Facebook fights the spread of fake Coronavirus news

As Coronavirus fears spread, Facebook is working to prevent the sharing of fake news. But how can they make sure what we read is factual?

Coronavirus
The Coronavirus is a new strain in humans with similar symptoms to seasonal flu. Image: CDC/Dr. Fred Murphy via Wikimedia Commons

Coronavirus

The Coronavirus is the latest epidemic to emerge. Originating in Wuhan, China, the death toll now stands at 213 people. As the first two cases are reported this morning in the UK, there is a rising tide of panic.

This virus is a respiratory illness that hasn’t been seen before in humans. The medical name for this new strain is 2019-nCoV and is thought to have come from illegally traded animal meat.

The problem with viruses is that they spread so easily; although because Coronavirus is new we aren’t yet sure exactly how it can be contracted. Usually, viruses spread through cough droplets or sneezing. This makes them difficult to contain, and the advice for anybody having travelled from Wuhan is to stay at home for 14 days to see if any symptoms develop.

The dangers of flu

Despite the panic, Coronavirus is very similar to seasonal flu. It is tragic that over 200 people have lost their lives, but generally healthy people don’t have much to worry about.

Symptoms include fatigue, difficulty breathing, high temperature and cough which are similar symptoms to chest infections and the flu. Both are horrid experiences but are very rarely life-threatening except for in patients with pre-existing conditions, in vulnerable health or with weakened immune systems.

To put this into perspective, 10,000 people have been diagnosed with Coronavirus so far – and I’d expect that figure to rise. However, seasonal flu kills around 56,000 people every year. Perhaps because we’re all familiar with it, ‘normal’ flu is less newsworthy?

A report by CIDRAP, the Center for Infectious Disease Research and Policy, confirms that of these deaths, 91 children in the US died from seasonal flu in the 2018-19 season.

WHO Coronavirus mythbusters
The World Health Organization is publishing MythBusters to stem the panic and share accurate information. Image: WHO

Fake news

The World Health Organization (WHO) has declared Coronavirus a public health emergency. This indicates that we have a new human virus strain to contend with, and decisive action is needed to contain it and identify ways to treat it effectively. What is does not mean, is that we have a new version of the plague.

The WHO has published a Mythbusters page to explain what we can all do to keep ourselves safe.

However, the clamour for fake news, dramatisations and clickbait is reaching fever pitch. In the wake of the political fake news policies, Facebook is stepping up their game.

Containing the drama

Being aware and educated is extremely important. Stamping out fake news is perhaps even more so.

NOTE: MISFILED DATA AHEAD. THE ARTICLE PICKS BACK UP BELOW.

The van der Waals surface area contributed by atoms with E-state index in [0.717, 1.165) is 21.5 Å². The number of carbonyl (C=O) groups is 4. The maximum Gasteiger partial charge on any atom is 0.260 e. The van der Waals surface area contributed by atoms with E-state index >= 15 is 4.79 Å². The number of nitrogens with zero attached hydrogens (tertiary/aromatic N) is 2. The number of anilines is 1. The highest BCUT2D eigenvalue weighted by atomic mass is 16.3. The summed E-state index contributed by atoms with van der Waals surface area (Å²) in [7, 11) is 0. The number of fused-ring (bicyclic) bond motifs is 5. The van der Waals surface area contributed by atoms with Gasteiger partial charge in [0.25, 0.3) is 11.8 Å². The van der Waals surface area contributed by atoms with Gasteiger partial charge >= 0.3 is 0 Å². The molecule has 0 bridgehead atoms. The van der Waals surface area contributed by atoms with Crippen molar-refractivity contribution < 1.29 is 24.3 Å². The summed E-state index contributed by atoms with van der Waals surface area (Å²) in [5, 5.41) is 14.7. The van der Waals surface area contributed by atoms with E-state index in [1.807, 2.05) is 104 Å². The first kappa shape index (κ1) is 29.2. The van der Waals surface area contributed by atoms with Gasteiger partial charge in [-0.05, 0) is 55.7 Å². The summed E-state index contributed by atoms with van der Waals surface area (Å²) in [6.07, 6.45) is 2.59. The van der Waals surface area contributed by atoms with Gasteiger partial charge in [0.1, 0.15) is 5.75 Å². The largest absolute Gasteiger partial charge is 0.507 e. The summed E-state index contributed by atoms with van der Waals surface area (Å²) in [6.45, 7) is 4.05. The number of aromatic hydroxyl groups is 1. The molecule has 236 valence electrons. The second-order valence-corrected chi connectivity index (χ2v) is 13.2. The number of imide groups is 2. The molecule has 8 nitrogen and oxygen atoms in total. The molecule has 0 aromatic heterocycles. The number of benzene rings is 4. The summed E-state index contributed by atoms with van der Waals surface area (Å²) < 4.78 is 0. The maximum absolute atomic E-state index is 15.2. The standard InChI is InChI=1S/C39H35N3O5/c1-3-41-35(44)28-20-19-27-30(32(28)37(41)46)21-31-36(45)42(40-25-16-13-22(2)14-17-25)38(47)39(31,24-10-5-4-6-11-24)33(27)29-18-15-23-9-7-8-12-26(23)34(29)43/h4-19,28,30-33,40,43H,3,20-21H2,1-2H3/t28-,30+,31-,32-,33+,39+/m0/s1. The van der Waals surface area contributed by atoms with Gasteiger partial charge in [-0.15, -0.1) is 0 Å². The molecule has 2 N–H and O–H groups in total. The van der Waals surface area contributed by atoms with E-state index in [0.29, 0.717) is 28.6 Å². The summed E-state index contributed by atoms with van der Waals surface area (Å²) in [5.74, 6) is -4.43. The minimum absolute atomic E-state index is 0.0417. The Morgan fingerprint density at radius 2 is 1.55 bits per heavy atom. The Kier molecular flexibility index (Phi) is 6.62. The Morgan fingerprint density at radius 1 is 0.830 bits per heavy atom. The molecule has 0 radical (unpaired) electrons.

Facebook is working with its ‘global network of third-party fact-checkers’ to review content posted on the platform. Where false information is found, Facebook restricts it being shared further on Facebook or Instagram. They also display accurate information and notify the users that their content has been fact-checked.

I think this is a great idea. All too often we believe whatever we read, and this shows a level of responsibility that all social media platforms should accept.

For example, some users have posted that drinking bleach cures the Coronavirus (it won’t – it will make you incredibly ill, and possibly kill you).

Kang-Xing Jin, Head of Health at Facebook says:

We will also start to remove content with false claims or conspiracy theories that have been flagged by leading global health organizations and local health authorities that could cause harm to people who believe them. We are doing this as an extension of our existing policies to remove content that could cause physical harm. We’re focusing on claims that are designed to discourage treatment or taking appropriate precautions.

Correcting misinformation

As well as removing and limiting fake information, Facebook is working to provide messages on the top of our News Feeds. These are provided with guidance from the WHO.

Credible information is being shared through educational pop-ups. Facebook is also offering free advertising credit for educational campaigns in affected regions. This is to help share awareness and spread sound advice.

Bravo Facebook! With their 2.45 billion active users, I can’t think of a better way to spread important public information. Let’s hope more social media platforms deploy their impressive resources to stop the spread of harmful fake news.

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